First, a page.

Some may recall the famous line from the 1967 film Cool Hand Luke, “What we have here is a failure to communicate.” Failing to communicate can be a game-changer in dealing with clients. In fact, it may be the reason some clients seek another massage therapy provider, even though your service is of the highest caliber. That’s why honing your communication skills is as important as continuing to improve your expertise as a massage therapist.
Greet massage therapy clients
Effective communication begins when clients walk through the door. If clients book online, communication starts when they check-in at the reception desk at the designated hour. A new client may be apprehensive, especially if this is their first massage. You’ll want to put them at ease with a warm greeting immediately.
Next comes the intake session that is given and take. The intake session's goal is to find out what pain or discomfort a client is experiencing and what are their treatment goals. In addition to talking, you’ll want to look for nonverbal communication cues from clients to make sure you uncover any concerns or apprehension about the session that they feel uncomfortable discussing. For example, some clients may be uncomfortable about disrobing but are too embarrassed to raise the issue. Look for the nonverbal cues, and you’ll see the discomfort on their face or in their body language. Discuss draping and find out if there are parts of their body, particularly, they prefer you don’t touch and others that they want you to focus on.
Intake should focus on a client’s:
- Area of pain
- General health to determine what might be underlying an issue
- Mental state if stress is the reason for the treatment
- Current actions to address pain or stress/anxiety
- Occupation, which will have an impact on how much a client sits or stands, for example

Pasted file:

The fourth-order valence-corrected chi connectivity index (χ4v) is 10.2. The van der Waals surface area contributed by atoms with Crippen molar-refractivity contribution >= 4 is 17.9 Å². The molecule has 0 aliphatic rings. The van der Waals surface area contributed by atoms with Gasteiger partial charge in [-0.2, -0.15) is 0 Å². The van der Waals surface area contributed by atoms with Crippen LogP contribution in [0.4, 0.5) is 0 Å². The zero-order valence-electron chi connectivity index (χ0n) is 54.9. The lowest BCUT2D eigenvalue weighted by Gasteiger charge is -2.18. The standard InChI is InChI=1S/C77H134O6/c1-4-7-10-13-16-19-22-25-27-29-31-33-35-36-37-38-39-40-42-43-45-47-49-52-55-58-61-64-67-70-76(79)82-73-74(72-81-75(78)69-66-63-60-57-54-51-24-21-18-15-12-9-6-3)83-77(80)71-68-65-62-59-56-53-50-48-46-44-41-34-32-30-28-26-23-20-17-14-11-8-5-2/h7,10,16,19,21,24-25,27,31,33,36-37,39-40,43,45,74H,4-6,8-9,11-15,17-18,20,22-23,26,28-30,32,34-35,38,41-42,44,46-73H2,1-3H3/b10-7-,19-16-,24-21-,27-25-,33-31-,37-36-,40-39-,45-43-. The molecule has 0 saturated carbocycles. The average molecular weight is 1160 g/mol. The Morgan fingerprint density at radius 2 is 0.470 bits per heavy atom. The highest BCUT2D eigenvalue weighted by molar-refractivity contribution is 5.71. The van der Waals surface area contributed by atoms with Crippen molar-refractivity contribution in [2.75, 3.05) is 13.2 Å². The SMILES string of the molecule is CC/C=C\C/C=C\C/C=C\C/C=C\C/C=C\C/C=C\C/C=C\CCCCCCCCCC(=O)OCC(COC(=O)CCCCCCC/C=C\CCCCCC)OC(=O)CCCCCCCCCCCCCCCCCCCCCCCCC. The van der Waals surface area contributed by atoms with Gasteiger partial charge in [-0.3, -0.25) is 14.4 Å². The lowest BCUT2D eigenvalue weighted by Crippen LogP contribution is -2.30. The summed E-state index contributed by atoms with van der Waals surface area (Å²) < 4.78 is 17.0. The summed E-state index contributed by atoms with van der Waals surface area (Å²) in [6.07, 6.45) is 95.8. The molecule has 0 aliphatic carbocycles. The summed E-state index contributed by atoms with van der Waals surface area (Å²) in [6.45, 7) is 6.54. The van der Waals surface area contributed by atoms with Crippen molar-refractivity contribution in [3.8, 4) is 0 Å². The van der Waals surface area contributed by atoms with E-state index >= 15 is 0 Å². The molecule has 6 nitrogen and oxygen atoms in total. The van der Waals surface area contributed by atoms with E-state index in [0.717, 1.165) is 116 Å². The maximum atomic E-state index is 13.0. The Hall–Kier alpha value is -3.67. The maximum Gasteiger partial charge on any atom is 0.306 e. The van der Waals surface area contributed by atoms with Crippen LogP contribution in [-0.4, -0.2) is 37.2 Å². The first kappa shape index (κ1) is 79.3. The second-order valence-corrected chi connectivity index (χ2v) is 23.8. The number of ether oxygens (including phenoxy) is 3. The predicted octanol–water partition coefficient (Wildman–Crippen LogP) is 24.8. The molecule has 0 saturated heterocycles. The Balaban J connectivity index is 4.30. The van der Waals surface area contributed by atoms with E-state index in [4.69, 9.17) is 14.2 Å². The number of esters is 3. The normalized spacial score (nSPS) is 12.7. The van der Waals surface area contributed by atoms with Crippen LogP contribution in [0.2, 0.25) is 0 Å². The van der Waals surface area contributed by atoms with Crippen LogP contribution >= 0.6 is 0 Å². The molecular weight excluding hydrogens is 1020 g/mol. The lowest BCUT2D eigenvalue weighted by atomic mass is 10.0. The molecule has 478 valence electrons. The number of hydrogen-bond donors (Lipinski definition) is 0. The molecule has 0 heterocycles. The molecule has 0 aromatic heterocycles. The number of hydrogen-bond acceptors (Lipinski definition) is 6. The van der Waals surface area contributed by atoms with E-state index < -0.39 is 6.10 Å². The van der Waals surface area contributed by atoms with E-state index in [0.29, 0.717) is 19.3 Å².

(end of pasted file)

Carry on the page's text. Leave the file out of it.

- Previous experience with massage
- Treatment goals
First-time clients also may wonder how much they should communicate during the session or if they should assist you in any way in terms of moving or lifting parts of their body. Don’t wait for them to raise these issues; address them during the intake session.
Effective communication continues during the massage
Verbal communication should continue during the massage, along with constantly watching for non-verbal cues. Check-in with clients during the massage to make that the pressure you are applying is comfortable. Don’t wait for a client to tell you if something is bothering them. Be proactive and check in with them.
Similarly, a client’s physical comfort is paramount. This can be affected by room temperature, music – too loud or too soft- and table comfort. While a client may prefer a quiet, non-verbal massage therapy experience, ask questions to ensure the experience is positive and that nothing is impacting it negatively.
Conducting the exit interview
Before the client leaves, conduct an exit interview. You’ll want to find out if the massage met a client’s expectations regarding relieving pain or reducing stress. You will also find out what about the massage the client liked and some aspects that could have been handled differently or better. The goal is to provide an experience that is seamless and addresses a client’s specific needs. Asking questions is how to find out if the client had a satisfying experience.
The exit interview also provides an opportunity to provide the client with self-help tips so that they can extend the benefits of the treatment at home or deal with a chronic pain issue.
Communication builds trust and strengthens relationships. When you ask questions, provide information, and convey that you care, clients know that you have their best interests at heart. That keeps them coming back.